I was pleased with the remastering done by John Sigmon. Nothing earth-shaking here, but a solid job working with source material, and the resultant acoustics are sharp and clean-sounding. For fans of Booker Ervin’s passionate blowing, this album has a lot to recommend, and the personnel is more than top flight. Highly recommended!“(Jeff Krow, Audiophile Audition)
Booker Ervin, tenor saxophone
Tommy Flanagan, piano
Tommy Turrentine, trumpet
George Tucker, bass
Dannie Richmond, drums
Zoot Sims, tenor saxophone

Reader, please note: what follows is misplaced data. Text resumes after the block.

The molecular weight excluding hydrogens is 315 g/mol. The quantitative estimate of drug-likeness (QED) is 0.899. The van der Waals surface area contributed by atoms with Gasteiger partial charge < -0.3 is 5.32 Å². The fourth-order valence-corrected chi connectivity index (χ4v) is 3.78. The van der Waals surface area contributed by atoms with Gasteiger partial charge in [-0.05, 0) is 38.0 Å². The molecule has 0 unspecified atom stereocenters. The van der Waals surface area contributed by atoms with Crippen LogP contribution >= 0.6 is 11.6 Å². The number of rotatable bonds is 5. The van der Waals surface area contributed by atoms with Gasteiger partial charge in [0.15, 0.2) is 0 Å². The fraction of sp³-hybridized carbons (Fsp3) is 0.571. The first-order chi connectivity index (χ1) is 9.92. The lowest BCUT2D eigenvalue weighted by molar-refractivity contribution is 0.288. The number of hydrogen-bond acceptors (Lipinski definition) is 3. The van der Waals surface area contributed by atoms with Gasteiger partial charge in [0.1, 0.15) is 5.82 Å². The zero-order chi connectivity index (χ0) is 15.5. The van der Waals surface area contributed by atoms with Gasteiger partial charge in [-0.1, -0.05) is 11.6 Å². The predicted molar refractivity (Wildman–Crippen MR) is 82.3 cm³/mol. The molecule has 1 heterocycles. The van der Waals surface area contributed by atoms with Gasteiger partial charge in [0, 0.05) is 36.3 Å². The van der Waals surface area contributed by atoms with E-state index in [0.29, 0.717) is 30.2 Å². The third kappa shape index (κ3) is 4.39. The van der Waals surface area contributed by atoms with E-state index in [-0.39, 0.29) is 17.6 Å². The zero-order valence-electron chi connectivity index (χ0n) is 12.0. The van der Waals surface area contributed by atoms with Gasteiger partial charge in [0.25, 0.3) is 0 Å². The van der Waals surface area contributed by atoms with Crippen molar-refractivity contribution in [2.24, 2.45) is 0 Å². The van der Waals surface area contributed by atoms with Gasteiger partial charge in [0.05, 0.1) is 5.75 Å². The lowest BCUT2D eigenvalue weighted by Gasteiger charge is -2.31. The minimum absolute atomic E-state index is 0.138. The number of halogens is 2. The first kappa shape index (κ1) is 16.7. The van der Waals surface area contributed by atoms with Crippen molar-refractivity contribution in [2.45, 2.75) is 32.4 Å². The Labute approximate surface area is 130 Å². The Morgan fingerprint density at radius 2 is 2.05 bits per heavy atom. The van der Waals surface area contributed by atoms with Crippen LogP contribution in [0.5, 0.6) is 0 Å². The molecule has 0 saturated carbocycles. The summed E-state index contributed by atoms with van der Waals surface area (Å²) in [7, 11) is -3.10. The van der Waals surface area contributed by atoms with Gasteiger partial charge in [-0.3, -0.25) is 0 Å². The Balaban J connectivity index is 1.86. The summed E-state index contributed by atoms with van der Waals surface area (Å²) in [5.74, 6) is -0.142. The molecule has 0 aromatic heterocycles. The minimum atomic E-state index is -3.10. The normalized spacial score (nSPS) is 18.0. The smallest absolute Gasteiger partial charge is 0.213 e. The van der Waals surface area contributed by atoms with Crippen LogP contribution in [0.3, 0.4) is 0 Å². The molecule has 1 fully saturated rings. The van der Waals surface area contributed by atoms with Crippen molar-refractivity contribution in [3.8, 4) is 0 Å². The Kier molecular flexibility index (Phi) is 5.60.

was a hard bop saxophone player and composer. He was born, Booker Telleferro Ervin II, in 1930 in Denison, Texas. He started playing trombone in his youth bur Ervin did not start playing saxophone until he was in the US Air Force. After his discharge he moved to Boston and continue his studies at the Berklee College of Music. Although he did not start playing saxophone until later in life, Ervin quickly excelled as a gifted player and once he completed his time at Berklee he moved to New York to begin his professional career. He began by getting a job with the Horace Parlan Quartet. Parlan was a hard bop pianist who had made a name for himself in New York and would go on to play with Charlie Mingus on many of his important recordings. It was with Parlan's group that Ervin got his first recording experiences when they recorded the albums Up and Down (1961 - Blue Note), which also featured musicians Grant Green on guitar, George Tucker on bass and Al Harewood on drums and Happy Frame of Mind (1963 - Blue Note). Up and Down also opens with an Ervin composition, "The Book's Beat". Happy Frame of Mind also features an Ervin composition, "A Tune for Richard" and the troupe is joined by drummer Billy Higgins. Unfortunately, this latter album sat unreleased until 1976. Before the 50's were over Ervin would also spend some time working with Charlie Mingus and he appears on the recording of the tune "Goodbye Pork Pie Hat".